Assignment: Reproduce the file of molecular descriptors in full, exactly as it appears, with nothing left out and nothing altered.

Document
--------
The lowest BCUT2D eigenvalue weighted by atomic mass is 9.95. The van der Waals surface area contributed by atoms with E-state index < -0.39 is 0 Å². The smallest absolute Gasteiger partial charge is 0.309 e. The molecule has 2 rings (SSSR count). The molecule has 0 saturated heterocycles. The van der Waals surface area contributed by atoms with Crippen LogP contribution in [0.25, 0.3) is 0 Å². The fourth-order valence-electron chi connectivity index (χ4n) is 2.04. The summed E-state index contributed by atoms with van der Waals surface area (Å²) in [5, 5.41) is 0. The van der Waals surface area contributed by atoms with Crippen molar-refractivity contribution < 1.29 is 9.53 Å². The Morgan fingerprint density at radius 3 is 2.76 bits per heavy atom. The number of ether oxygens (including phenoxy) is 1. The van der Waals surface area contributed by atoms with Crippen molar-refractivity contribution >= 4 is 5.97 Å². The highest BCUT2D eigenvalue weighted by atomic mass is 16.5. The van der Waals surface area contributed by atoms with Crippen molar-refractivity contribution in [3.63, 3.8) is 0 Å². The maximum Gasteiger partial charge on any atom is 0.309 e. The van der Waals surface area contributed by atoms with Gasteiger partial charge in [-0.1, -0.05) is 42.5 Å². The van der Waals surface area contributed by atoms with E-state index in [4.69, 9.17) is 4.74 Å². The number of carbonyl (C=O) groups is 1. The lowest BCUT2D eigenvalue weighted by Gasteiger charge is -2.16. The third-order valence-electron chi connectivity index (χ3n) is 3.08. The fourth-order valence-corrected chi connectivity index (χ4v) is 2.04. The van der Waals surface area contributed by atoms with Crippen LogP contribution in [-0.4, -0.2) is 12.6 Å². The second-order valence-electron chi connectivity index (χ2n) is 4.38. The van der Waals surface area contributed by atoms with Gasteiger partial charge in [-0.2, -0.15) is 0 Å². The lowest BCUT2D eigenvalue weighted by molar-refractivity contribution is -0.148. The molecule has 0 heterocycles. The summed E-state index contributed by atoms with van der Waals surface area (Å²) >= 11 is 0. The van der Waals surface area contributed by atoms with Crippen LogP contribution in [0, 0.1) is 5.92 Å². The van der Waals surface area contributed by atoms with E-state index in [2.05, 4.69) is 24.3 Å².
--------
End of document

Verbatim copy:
The lowest BCUT2D eigenvalue weighted by atomic mass is 9.95. The van der Waals surface area contributed by atoms with E-state index < -0.39 is 0 Å². The smallest absolute Gasteiger partial charge is 0.309 e. The molecule has 2 rings (SSSR count). The molecule has 0 saturated heterocycles. The van der Waals surface area contributed by atoms with Crippen LogP contribution in [0.25, 0.3) is 0 Å². The fourth-order valence-electron chi connectivity index (χ4n) is 2.04. The summed E-state index contributed by atoms with van der Waals surface area (Å²) in [5, 5.41) is 0. The van der Waals surface area contributed by atoms with Crippen molar-refractivity contribution < 1.29 is 9.53 Å². The Morgan fingerprint density at radius 3 is 2.76 bits per heavy atom. The number of ether oxygens (including phenoxy) is 1. The van der Waals surface area contributed by atoms with Crippen molar-refractivity contribution >= 4 is 5.97 Å². The highest BCUT2D eigenvalue weighted by atomic mass is 16.5. The van der Waals surface area contributed by atoms with Crippen molar-refractivity contribution in [3.63, 3.8) is 0 Å². The maximum Gasteiger partial charge on any atom is 0.309 e. The van der Waals surface area contributed by atoms with Gasteiger partial charge in [-0.1, -0.05) is 42.5 Å². The van der Waals surface area contributed by atoms with E-state index in [4.69, 9.17) is 4.74 Å². The number of carbonyl (C=O) groups is 1. The lowest BCUT2D eigenvalue weighted by Gasteiger charge is -2.16. The third-order valence-electron chi connectivity index (χ3n) is 3.08. The fourth-order valence-corrected chi connectivity index (χ4v) is 2.04. The van der Waals surface area contributed by atoms with Crippen LogP contribution in [-0.4, -0.2) is 12.6 Å². The second-order valence-electron chi connectivity index (χ2n) is 4.38. The van der Waals surface area contributed by atoms with Gasteiger partial charge in [-0.2, -0.15) is 0 Å². The lowest BCUT2D eigenvalue weighted by molar-refractivity contribution is -0.148. The molecule has 0 heterocycles. The summed E-state index contributed by atoms with van der Waals surface area (Å²) >= 11 is 0. The van der Waals surface area contributed by atoms with Crippen LogP contribution in [0, 0.1) is 5.92 Å². The van der Waals surface area contributed by atoms with E-state index in [2.05, 4.69) is 24.3 Å².